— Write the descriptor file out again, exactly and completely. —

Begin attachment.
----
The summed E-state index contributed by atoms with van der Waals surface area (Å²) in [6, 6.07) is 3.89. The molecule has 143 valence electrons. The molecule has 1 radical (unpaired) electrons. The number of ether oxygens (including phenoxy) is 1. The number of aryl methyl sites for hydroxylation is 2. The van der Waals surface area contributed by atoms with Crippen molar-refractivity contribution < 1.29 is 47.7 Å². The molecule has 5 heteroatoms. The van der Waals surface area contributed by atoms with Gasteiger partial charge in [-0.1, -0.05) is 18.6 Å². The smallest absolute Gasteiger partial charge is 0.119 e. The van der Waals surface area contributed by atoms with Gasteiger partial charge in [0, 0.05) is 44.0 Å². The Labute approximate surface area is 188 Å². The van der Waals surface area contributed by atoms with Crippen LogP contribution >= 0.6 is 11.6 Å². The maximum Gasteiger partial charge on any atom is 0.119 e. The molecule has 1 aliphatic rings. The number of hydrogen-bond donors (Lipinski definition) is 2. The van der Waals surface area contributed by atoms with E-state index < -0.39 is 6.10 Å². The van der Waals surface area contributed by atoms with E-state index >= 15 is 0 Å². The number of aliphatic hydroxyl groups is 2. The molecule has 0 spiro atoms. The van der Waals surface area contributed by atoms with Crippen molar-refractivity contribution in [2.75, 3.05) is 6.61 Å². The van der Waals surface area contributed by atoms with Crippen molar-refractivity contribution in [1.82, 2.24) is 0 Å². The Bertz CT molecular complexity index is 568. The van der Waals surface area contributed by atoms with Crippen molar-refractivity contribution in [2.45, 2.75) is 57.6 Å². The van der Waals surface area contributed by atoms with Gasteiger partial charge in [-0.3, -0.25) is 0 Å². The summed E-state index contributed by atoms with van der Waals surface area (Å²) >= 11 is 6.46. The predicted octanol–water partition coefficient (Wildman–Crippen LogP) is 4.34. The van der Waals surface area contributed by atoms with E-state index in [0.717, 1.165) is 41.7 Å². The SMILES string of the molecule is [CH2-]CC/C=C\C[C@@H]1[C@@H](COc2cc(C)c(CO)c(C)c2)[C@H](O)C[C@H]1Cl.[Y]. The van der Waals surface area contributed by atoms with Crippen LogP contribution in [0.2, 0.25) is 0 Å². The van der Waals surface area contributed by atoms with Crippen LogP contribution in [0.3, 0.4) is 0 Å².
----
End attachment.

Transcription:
The summed E-state index contributed by atoms with van der Waals surface area (Å²) in [6, 6.07) is 3.89. The molecule has 143 valence electrons. The molecule has 1 radical (unpaired) electrons. The number of ether oxygens (including phenoxy) is 1. The number of aryl methyl sites for hydroxylation is 2. The van der Waals surface area contributed by atoms with Crippen molar-refractivity contribution < 1.29 is 47.7 Å². The molecule has 5 heteroatoms. The van der Waals surface area contributed by atoms with Gasteiger partial charge in [-0.1, -0.05) is 18.6 Å². The smallest absolute Gasteiger partial charge is 0.119 e. The van der Waals surface area contributed by atoms with Gasteiger partial charge in [0, 0.05) is 44.0 Å². The Labute approximate surface area is 188 Å². The van der Waals surface area contributed by atoms with Crippen LogP contribution >= 0.6 is 11.6 Å². The maximum Gasteiger partial charge on any atom is 0.119 e. The molecule has 1 aliphatic rings. The number of hydrogen-bond donors (Lipinski definition) is 2. The van der Waals surface area contributed by atoms with E-state index < -0.39 is 6.10 Å². The van der Waals surface area contributed by atoms with E-state index >= 15 is 0 Å². The number of aliphatic hydroxyl groups is 2. The molecule has 0 spiro atoms. The van der Waals surface area contributed by atoms with Crippen molar-refractivity contribution in [2.75, 3.05) is 6.61 Å². The van der Waals surface area contributed by atoms with Crippen molar-refractivity contribution in [1.82, 2.24) is 0 Å². The Bertz CT molecular complexity index is 568. The van der Waals surface area contributed by atoms with Crippen molar-refractivity contribution in [2.45, 2.75) is 57.6 Å². The van der Waals surface area contributed by atoms with Gasteiger partial charge in [-0.3, -0.25) is 0 Å². The summed E-state index contributed by atoms with van der Waals surface area (Å²) >= 11 is 6.46. The predicted octanol–water partition coefficient (Wildman–Crippen LogP) is 4.34. The van der Waals surface area contributed by atoms with E-state index in [0.717, 1.165) is 41.7 Å². The SMILES string of the molecule is [CH2-]CC/C=C\C[C@@H]1[C@@H](COc2cc(C)c(CO)c(C)c2)[C@H](O)C[C@H]1Cl.[Y]. The van der Waals surface area contributed by atoms with Crippen LogP contribution in [0.2, 0.25) is 0 Å². The van der Waals surface area contributed by atoms with Crippen LogP contribution in [0.3, 0.4) is 0 Å².